6. Next Mr. Mitra refers to the decision in the case of Hind Wire Industries Ltd. v. Uttar Pradesh Electricity Board, reported in (1977) 4 Cal HC (N) 829. In this case in terms of a contract, the appellant was to supply to the respondent No. 1 certain goods and a Bank Guarantee for Rs. 91,900/- was furnished by the plaintiff for due performance of his part of the contract. It was agreed that the guarantor the Bank will pay the said amount to the respondent No. 1 on demand without requiring the respondent No. 1 to invoke any legal remedy. The suit was valued at Rs. 200/- for the purpose of Court-fees and jurisdiction under Section 7(iv)(b) of the Court-fees Act. It is held that though the plaintiff is entitled to put his own valuation, he cannot put any arbitrary valuation of his own. The plaintiff was seeking to avoid forfeiture of a sum of Rs. 91,900/-which on terms of the contract the defendant No. 1 had forfeited. When the plaintiff was seeking to avoid forfeiture of such a liquidated amount, that amount really represented the value of the relief claimed. The case, therefore, was not one where there was no objective standard for valuing the relief. The relief claimed was in respect of a liquidated amount and the plaintiff was to value such relief at that figure of Rs. 91,900/-.
7. Lastly, with reference to the decision of the Supreme Court in the case of Shamsher Singh v. Rajindra Prasad, reported in : 1SCR322 it is contended by Mr. Mitra that the Court in deciding the question of Court-fee should look into the allegations in the plaint to see what is the substantive relief that is asked for. Mere astuteness in drafting the plaint will not be allowed to stand in the way of the Court looking at the substance of the relief asked for. The learned Subordinate Judge is said to have failed to appreciate the real claim which was in the nature of cancellation of the trust deed, though the plaint was drafted in the garb of a declaration simpliciter. According to him there is no escape of the plaintiff from payment of ad valorem Court-fees on the value of the entire suit property.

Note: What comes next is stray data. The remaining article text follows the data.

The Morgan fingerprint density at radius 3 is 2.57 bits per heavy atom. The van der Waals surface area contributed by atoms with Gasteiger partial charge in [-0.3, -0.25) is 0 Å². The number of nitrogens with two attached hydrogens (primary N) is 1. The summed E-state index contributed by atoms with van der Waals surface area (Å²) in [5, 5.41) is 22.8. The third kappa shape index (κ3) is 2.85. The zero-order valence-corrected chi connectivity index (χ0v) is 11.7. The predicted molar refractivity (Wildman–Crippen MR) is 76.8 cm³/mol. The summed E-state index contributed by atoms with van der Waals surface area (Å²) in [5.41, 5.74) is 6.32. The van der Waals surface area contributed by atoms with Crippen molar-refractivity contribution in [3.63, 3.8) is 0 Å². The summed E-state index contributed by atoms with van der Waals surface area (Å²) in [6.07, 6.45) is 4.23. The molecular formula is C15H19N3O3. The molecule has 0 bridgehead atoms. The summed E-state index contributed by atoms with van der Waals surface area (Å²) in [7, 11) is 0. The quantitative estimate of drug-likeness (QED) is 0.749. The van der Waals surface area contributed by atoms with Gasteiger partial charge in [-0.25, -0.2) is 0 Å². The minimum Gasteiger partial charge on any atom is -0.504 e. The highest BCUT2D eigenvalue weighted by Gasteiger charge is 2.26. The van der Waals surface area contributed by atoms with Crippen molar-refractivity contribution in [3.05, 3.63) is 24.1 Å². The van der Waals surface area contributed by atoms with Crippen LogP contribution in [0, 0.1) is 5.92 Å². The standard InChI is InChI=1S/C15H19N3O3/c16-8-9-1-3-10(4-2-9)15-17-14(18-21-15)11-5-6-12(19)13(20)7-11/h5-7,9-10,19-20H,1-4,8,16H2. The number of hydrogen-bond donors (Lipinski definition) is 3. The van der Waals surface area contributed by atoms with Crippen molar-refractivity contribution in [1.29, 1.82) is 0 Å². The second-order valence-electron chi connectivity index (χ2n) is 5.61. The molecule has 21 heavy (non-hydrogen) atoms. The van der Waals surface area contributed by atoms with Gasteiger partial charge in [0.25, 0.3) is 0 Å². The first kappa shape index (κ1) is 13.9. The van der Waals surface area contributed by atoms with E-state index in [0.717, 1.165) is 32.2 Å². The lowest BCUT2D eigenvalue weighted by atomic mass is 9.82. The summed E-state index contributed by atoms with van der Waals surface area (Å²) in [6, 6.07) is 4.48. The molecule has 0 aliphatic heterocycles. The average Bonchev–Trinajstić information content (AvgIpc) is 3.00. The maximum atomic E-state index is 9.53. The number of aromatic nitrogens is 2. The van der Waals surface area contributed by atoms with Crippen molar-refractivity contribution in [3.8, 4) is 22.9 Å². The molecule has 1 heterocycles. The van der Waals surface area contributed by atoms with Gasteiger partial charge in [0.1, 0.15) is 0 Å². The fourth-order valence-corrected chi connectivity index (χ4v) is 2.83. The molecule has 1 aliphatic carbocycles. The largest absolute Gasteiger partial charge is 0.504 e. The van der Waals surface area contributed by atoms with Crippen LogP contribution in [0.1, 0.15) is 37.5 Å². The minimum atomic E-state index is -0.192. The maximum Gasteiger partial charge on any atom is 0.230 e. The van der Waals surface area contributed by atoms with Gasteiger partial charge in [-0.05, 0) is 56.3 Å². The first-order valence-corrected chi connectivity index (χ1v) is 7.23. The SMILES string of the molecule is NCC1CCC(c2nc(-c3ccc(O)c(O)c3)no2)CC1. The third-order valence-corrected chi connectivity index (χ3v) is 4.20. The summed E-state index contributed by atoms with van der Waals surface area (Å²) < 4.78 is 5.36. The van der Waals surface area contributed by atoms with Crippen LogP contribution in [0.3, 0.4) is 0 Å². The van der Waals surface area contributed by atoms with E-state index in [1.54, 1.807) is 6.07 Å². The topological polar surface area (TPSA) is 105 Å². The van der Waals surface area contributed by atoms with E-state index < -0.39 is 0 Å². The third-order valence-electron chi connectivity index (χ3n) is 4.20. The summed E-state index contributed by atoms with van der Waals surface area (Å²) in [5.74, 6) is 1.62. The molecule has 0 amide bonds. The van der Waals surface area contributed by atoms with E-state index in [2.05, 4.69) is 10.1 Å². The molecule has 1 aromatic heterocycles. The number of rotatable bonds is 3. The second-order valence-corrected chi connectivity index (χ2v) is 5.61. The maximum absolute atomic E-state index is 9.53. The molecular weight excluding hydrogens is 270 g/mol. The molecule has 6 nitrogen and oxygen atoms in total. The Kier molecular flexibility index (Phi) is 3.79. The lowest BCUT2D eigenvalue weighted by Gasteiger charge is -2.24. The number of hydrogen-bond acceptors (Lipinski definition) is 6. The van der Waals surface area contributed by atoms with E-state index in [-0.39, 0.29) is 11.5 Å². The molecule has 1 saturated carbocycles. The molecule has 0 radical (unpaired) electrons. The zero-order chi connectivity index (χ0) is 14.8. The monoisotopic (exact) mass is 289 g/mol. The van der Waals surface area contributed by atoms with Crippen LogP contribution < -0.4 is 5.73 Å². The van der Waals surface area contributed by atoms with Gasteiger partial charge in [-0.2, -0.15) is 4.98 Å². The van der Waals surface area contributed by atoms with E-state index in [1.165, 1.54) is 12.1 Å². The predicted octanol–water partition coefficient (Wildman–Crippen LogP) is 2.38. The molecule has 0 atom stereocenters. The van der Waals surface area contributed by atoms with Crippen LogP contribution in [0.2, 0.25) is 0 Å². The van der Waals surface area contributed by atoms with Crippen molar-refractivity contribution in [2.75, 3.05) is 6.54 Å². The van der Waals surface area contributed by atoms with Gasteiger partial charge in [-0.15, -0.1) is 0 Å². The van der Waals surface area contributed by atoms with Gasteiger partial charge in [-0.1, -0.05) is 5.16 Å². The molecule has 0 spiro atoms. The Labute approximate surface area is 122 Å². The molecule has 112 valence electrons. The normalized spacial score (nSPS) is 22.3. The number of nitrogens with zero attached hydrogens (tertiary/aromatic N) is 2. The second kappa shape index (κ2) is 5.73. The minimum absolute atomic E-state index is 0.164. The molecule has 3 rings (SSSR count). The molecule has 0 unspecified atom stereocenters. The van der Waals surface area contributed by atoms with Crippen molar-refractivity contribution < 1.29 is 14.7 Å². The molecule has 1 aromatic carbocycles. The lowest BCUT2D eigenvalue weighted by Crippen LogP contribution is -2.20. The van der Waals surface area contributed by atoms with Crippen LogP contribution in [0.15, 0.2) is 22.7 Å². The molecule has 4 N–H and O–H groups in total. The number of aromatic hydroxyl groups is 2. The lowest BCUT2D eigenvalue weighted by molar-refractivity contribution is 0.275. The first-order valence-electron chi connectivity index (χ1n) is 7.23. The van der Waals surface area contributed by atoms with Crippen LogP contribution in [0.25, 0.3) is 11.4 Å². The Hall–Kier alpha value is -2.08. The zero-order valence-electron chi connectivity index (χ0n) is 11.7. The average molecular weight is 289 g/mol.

8. It is contended by Mr. N. M. Saha, the learned Advocate for opposite party No. 1 that the suit in question is a simple one for partition on a declaration that the deed of trust executed by his father was invalid, void, inoperative and not binding on the plaintiff without any prayer for having it set aside. In such a suit, according to him, the plaintiff cannot be called upon to pay the ad valorem Court-fee. The decision in the case of Sm. Siba Rani Devi v. Ramendra Nath Mukherjee reported in (1962) 66 Cal WN 828 (SB) relied on by the trial Judge is placed before us in support of the argument advanced by Mr. Saha. It is held therein that a suit, which otherwise satisfies the requirements of Clause (VA) of Article 17, Sch. II of the Court-fees Act, would not go out of the purview of the clause, merely because the plaintiff joins as a defendant a stranger, i. e., a person who is not a co-sharer or co-owner, for enforcing, in his presence, the right to the share in the suit properties claimed by the plantiff, even if the determination of the question, whether the suit properties are joint properties and whether the plaintiff has a right to a share therein involves the construction of some document in respect of the suit properties, or any of them, in which the stranger is or claims to be interested and/or an adjudication that some document or transaction in respect of such properties or any of them is void, and/or not binding on the plaintiff provided that the determination of the above question does not involve the cancellation or setting aside of such document or transaction.
9. So it is argued that in the absence of any prayer for cancellation or setting aside the deed of trust the plaintiff cannot be required to pay the sd valorem Court-fee in a suit for partition on certain declaration.